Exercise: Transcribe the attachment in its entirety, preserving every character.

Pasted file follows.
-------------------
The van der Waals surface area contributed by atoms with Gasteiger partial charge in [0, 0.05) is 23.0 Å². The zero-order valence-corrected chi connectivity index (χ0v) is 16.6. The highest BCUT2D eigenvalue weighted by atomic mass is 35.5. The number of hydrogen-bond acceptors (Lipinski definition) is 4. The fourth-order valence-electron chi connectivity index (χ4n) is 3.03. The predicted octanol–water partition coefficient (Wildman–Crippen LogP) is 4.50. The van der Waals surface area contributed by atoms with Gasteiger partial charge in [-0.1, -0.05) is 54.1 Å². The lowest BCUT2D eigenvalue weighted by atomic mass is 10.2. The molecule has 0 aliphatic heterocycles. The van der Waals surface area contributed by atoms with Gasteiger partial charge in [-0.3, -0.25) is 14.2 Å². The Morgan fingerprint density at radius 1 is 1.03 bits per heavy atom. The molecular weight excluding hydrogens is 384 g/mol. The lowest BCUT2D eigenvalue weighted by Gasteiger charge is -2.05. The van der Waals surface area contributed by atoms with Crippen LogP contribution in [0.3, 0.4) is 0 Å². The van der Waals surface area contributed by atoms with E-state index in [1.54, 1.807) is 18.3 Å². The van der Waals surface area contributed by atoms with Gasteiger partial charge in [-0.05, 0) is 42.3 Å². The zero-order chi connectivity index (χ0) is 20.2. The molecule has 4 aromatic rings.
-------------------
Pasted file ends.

The van der Waals surface area contributed by atoms with Gasteiger partial charge in [0, 0.05) is 23.0 Å². The zero-order valence-corrected chi connectivity index (χ0v) is 16.6. The highest BCUT2D eigenvalue weighted by atomic mass is 35.5. The number of hydrogen-bond acceptors (Lipinski definition) is 4. The fourth-order valence-electron chi connectivity index (χ4n) is 3.03. The predicted octanol–water partition coefficient (Wildman–Crippen LogP) is 4.50. The van der Waals surface area contributed by atoms with Gasteiger partial charge in [-0.1, -0.05) is 54.1 Å². The lowest BCUT2D eigenvalue weighted by atomic mass is 10.2. The molecule has 0 aliphatic heterocycles. The van der Waals surface area contributed by atoms with Gasteiger partial charge in [-0.3, -0.25) is 14.2 Å². The Morgan fingerprint density at radius 1 is 1.03 bits per heavy atom. The molecular weight excluding hydrogens is 384 g/mol. The lowest BCUT2D eigenvalue weighted by Gasteiger charge is -2.05. The van der Waals surface area contributed by atoms with Crippen LogP contribution in [0.3, 0.4) is 0 Å². The van der Waals surface area contributed by atoms with E-state index in [1.54, 1.807) is 18.3 Å². The van der Waals surface area contributed by atoms with Gasteiger partial charge in [-0.05, 0) is 42.3 Å². The zero-order chi connectivity index (χ0) is 20.2. The molecule has 4 aromatic rings.